Resistance can't be tweeted: Social and political change is built on readingRoundup
tags: social media, reading, public engagement, liberal education
Jim Sleeper is a lecturer in political science at Yale and the author of "Liberal Racism" (1997) and "The Closest of Strangers: Liberalism and the Politics of Race in New York" (1990).
Finishing what the Mueller report necessarily left unfinished will require a lot more than a determined House Judiciary Committee, a miraculously reformed Senate, and a few prosecutions by U.S. attorneys. It will depend on millions of Americans doing a lot more than writing columns like this and sharing them with virtual friends or followers. Congress isn’t going to uphold the rule of law unless public resistance to current arrangements moves far beyond tweeting, texting and even signing petitions. But how far? And how?
History offers some answers to the first question: Social and political movements led by Mahatma Gandhi, Adam Michnick, Vaclav Havel, Nelson Mandela, Martin Luther King Jr. and the founders of the American republic reconfigured and in some cases replaced armed empires, national-security states and regimes built on grinding inequality and corruption.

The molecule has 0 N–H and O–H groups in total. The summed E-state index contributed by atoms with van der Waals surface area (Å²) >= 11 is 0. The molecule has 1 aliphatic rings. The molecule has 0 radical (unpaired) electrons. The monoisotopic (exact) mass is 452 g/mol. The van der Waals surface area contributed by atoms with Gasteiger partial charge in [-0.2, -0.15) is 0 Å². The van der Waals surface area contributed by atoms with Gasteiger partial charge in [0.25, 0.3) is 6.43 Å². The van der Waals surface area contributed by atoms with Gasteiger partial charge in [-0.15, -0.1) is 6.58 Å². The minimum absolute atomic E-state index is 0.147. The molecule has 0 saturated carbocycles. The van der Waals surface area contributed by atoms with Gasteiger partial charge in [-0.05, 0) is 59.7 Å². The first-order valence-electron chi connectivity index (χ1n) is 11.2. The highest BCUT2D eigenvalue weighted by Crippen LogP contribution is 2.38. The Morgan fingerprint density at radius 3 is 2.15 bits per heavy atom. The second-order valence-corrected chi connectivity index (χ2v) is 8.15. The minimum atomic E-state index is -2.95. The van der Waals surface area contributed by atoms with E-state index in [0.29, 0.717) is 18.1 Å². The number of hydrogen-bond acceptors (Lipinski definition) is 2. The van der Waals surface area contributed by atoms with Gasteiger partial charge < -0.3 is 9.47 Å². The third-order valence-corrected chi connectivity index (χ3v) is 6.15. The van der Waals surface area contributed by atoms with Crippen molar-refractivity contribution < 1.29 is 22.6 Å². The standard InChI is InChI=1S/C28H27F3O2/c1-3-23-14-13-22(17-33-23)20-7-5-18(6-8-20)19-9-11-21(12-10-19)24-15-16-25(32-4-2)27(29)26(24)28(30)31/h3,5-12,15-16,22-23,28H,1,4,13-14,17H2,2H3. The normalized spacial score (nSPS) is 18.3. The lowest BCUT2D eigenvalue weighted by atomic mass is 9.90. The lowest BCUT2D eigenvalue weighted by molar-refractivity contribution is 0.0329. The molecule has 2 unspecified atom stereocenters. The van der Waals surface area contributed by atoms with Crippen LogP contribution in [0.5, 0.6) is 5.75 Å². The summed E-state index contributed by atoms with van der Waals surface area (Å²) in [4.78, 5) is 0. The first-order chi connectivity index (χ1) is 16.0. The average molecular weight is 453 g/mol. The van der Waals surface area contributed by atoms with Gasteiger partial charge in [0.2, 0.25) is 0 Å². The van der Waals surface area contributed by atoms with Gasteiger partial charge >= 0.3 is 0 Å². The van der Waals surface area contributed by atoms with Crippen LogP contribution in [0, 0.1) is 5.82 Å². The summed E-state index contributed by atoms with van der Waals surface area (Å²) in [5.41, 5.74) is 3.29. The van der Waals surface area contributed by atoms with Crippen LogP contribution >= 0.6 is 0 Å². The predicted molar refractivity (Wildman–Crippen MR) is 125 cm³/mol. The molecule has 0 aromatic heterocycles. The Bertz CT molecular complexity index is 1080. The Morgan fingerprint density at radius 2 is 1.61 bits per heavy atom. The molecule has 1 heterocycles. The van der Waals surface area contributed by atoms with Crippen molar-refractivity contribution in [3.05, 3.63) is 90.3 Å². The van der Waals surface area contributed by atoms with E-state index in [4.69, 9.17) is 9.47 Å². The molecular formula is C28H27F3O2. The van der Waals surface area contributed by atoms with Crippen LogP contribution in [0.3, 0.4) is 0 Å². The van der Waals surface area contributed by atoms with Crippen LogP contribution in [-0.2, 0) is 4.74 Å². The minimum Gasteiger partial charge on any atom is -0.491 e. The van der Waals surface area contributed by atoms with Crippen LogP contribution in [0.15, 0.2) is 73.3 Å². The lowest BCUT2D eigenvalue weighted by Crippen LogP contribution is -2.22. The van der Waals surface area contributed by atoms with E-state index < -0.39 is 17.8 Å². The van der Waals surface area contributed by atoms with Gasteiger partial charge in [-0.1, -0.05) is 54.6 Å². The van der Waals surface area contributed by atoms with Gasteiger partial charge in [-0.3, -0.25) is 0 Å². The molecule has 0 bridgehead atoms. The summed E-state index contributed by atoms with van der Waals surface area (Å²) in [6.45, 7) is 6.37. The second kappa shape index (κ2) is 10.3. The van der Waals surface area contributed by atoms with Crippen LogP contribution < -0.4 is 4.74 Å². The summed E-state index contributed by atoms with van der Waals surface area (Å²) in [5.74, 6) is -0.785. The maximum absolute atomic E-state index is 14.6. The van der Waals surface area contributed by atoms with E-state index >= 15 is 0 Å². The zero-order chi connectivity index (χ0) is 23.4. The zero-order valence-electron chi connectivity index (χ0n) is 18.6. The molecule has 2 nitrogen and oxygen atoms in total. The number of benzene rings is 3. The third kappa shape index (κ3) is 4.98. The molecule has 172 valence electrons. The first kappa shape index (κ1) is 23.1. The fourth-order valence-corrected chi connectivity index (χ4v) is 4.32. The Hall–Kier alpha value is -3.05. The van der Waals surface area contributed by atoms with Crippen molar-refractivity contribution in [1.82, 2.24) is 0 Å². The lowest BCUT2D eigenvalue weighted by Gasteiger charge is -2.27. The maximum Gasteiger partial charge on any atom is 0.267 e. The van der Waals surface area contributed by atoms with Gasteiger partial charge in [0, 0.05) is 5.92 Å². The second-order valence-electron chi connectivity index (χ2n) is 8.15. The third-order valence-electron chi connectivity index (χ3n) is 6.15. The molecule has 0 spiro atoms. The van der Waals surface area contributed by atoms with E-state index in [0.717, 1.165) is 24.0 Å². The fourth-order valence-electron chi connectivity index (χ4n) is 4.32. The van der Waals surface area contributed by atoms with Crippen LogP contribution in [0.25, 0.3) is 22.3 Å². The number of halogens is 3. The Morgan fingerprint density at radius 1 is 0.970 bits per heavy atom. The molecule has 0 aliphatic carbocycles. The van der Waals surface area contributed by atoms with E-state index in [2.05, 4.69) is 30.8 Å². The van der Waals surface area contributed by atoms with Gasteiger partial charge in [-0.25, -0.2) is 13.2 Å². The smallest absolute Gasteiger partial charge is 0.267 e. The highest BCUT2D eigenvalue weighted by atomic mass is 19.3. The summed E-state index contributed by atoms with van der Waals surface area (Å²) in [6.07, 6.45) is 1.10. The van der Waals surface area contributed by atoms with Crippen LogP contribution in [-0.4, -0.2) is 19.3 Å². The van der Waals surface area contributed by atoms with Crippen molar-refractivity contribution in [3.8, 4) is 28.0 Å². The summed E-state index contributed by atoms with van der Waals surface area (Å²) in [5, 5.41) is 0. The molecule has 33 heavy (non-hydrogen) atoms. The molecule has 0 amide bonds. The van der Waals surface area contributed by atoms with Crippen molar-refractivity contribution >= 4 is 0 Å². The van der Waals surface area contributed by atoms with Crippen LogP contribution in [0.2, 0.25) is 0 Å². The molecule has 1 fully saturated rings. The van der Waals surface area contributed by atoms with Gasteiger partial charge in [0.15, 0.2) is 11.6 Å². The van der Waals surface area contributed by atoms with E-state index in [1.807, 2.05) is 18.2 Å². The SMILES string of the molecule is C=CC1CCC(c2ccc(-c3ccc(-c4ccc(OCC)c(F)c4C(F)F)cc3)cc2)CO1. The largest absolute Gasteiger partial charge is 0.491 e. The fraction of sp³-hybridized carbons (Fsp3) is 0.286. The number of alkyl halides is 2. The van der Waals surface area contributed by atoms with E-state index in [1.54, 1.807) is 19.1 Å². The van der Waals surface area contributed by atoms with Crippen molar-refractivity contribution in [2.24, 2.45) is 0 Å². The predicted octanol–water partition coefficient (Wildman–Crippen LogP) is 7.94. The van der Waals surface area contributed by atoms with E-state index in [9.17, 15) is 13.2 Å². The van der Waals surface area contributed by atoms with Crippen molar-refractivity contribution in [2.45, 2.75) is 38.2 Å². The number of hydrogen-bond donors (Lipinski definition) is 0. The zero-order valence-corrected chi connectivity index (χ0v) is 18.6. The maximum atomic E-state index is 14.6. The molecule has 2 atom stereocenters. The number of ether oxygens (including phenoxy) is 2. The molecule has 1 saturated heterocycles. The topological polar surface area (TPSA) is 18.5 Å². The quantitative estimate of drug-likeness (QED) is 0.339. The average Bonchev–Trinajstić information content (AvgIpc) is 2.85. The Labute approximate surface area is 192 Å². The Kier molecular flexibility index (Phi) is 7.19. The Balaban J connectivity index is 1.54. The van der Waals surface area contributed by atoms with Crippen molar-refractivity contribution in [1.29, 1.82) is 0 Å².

The second question -- How did they do it? -- has two surprising answers: First, these movements and leaders did it for the most part without violence: Even the American Revolution "was effected before the War commenced ... in the Minds and Hearts of the People," wrote John Adams. Second, the best leaders and followers prepared for resistance and reconstruction with reading and reflection. American founders read Edward Gibbon on the Roman Empire's decay and John Locke and others on enlightened self-governance. Martin Luther King read the American theologian Reinhold Niebuhr and Gandhi on civil disobedience.
One of the best accounts of how that happened and what ensued from it is in the late writer Jonathan Schell's "The Unconquerable World: Power, Nonviolence, and the Will of the People." Schell, who died five years ago last month, recounts how future leaders who read history, philosophy and religion decided that power flows ultimately not from the few who are daunting, dazzling or wealthy but from seemingly powerless masses who stop obeying and who reconfigure their lives together without official permission or reward, through disciplined non-cooperation that’s nonviolent but all the more effectively coercive.
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